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Military transformation, political economy pressures and the future of trans-atlantic national security space cooperation

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Investment demand for national security space is building on both sides of the Atlantic due to changes in technology and the threat environment. Many people hope that the close NATO alliance ties will facilitate trans-Atlantic coordination of plans. Coordination, they argue, would increase efficiency, yielding more and better space systems, and also would enhance effectiveness, increasing the operational pay-off of each unit of investment. However, several barriers stand in the way: the economic benefits would be smaller than advocates hope, political constraints bind tightly and military doctrine is evolving in different directions in Europe and the United States. Consequently, trans-Atlantic cooperation is unlikely to make a major contribution to national security space policy.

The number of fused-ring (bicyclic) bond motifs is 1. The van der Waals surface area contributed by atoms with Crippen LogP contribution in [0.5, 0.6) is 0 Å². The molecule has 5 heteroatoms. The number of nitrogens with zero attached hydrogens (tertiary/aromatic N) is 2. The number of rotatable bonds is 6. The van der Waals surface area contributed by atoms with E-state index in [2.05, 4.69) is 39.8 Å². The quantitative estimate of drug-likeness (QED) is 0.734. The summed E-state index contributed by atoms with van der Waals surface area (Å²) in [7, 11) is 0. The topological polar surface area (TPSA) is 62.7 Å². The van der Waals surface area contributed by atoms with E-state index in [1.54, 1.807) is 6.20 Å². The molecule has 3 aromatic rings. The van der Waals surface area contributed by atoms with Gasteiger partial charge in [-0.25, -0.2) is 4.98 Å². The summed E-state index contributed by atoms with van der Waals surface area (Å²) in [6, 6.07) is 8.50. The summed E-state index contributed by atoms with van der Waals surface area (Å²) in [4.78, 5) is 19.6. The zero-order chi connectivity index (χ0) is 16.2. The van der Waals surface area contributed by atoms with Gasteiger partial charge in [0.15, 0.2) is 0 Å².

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Document Type: Research Article

Publication date: October 1, 2003

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